Editor’s Note: Every week (unless he’s touring), Alex Cordova will be giving you a list of a selection of the new music set to come out during that week, along with a brief description of each release. Although you may not have heard of many of the bands listed here, it’ll definitely be worth your while to check them out. Alex’s first post can be found here. We weren’t sure that it would become a recurring column just then, but from here on out it will be called On the Record.
So you need some new jams to take your mind off of that dude’s leg bone. I know, I know. Good thing an overwhelming amount of music came out on Tuesday.
The Black Angels — Indigo Meadow (Blue Horizon)
Droney, hypnotic neo-psychedelia from Austin, Texas.
Cold War Kids — Dear Miss Lonely Hearts (Downtown / Universal)
The fourth release from the Long Beach, California indie rockers and the first with new guitarist Dann Gallucci (Modest Mouse, Murder City Devils)
Telekinesis — Dormarion (Morr / Merge)
The brilliant indie pop song writing of Michael Benjamin Lerner with Spoon’s Jim Eno drumming and producing.
Brian McKnight — More Than Words (eOne)
An eclectic mix of old and new styles from the 16-time Grammy nominated smooth operator.
Bleached — Ride Your Heart (Dead Oceans Records)
First full length from Jennifer and Jessica Clavin, formerly members of Mika Miko.
Generationals — Heza (Polyvinyl)
New Orleans indie pop rockers with their third studio album, taking a bit of an influence from the ’80s.
Io Echo — Ministry of Love (Luv Luv Luv / Iamsound)
Debut album from the two-piece, currently touring with Garbage. Synthy, Asian-influenced pop.
Dutch Uncles — Out of Touch, In the Wild (Memphis Industries)
Crisp, thoughtful math pop from Manchester, England. If you enjoy Field Music, you may appreciate this.
Dark Horses — Black Music (Last Gang)
An hour-long psychedelic musical journey.
Rilo Kiley — Rkives (Little Record Company)
Six unheard songs, B-sides, demos, and a Too $hort remix. ‘Nuff said.
New Kids on the Block — (The Block/Boston Five / Kobalt / Universal)
Not their tenth release or their tenth anniversary, but an embrace of maturity. Simple, safe contemporary pop that should surely please their fans.
Killswitch Engage — Disarm the Descent (Roadrunner Records)
This album marks the return of original singer Jesse Leach.
Various Artists — The Music Is You: A Tribute to John Denver (ATO / Sony Music)
A star-studded lineup pays tribute to a legend.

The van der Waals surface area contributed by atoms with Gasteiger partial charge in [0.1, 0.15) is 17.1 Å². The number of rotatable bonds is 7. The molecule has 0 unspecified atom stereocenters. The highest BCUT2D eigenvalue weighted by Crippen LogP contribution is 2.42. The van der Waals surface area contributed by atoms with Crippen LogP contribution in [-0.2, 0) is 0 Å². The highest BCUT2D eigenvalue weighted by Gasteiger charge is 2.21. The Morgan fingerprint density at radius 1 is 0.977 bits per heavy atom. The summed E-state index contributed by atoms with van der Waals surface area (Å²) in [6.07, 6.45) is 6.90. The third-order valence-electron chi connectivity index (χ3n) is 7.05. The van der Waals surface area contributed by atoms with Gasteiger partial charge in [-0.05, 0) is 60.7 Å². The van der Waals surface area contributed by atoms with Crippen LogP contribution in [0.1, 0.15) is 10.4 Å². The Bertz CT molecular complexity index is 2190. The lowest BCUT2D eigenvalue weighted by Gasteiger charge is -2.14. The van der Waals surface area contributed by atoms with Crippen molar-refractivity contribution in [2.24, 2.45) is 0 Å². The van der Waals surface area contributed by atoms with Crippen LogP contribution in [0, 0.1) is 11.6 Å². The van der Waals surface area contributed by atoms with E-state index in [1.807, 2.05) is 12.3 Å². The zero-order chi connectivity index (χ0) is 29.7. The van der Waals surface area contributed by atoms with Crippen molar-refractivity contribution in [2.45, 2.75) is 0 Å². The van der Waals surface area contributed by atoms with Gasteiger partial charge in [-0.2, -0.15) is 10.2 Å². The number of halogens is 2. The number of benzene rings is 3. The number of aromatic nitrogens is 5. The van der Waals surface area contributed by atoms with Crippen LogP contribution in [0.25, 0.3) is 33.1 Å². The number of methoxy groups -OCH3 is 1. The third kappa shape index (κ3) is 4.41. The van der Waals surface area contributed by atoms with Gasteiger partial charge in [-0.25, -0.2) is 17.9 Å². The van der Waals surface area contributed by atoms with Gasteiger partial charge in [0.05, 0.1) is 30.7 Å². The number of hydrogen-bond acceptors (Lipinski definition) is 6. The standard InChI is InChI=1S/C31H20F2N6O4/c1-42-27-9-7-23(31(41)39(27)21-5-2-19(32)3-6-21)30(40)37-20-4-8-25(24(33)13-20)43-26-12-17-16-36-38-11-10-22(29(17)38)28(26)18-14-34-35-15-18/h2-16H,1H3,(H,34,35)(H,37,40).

Bombino — Nomad (Nonesuch)
From northern Niger, Bombino is an incredibly gifted guitarist. Recorded in Nashville and produced by Dan Auerbach (the Black Keys), Nomad is a refreshing blend of African rhythms, blues, and psychedelic elements. I had the pleasure of catching his set at Austin Psych Fest 2012, and I am very excited to spend some time with this record.
The Bicycles — Stop Thinking So Much (Aporia Records / Fuzzy Logic)
All five members sing and write on this indie pop gem.
Bring Me the Horizon — Sempiternal (RCA / Epitaph)
A mix of metal and electronica, produced by Terry Date (known for his work on the Deftones’ White Pony).
Bonobo — The North Borders (Ninja Tune)
Ambient, downbeat electronic music from British producer Simon Green. The track Heaven for the Sinner features Erykah Badu. Man, I love Erykah Badu. *Sigh*
DJ Koze — Amygdala (Pampa)
Experimental, electronic club-ready bouncer with several guest vocalists.
Hiss Golden Messenger — Haw (Light in the Attic Records / Paradise of Bachelors)
Alternative country Americana with many Southern influences.
Port St. Willow — Holiday (Downtown)
Brooklyn’s Nick Principe with a thoughtful, ambient pop debut.
Los Amigos Invisibles — Repeat After Me (Nacional Records)
A wonderfully ’70s tinged Latin R&B record, with lyrics in both English and Spanish.
Milk Music — Cruise Your Illusion (Fat Possum)
Simple is beautiful for the Olympia, Washington punkers on their full-length debut.
The Besnard Lakes — Until in Excess, Imperceptible UFO (Jagjaguwar)
Dreamy neopsychedelia led by a husband and wife duo.
Mudhoney — Vanishing Point (Sub Pop)
Five years after their last release, the Seattle grunge legends are back.
Charles Bradley — Victim of Love (Daptone / Dunham Records)
Retro R&B soul. Born in Gainesville, Florida and raised in Brooklyn, New York, his second album will satisfy fans of his debut.
British Sea Power — Machineries of Joy (High Note / Rough Trade)
Inspired by a 1964 collection of short stories of the same name by Ray Bradbury, the sixth album by the English indie rockers.
The Dear Hunter — Migrant (Equal Vision)
Brilliant writer Casey Crescenzo cuts himself loose from his usual conceptual confines.
Caveman — Caveman (Fat Possum)
Laid back, introspective indie pop from New York.
Alex Cordova is a staff writer for Little Utopia.
Previously from Alex Cordova:
♦ New Music Tuesday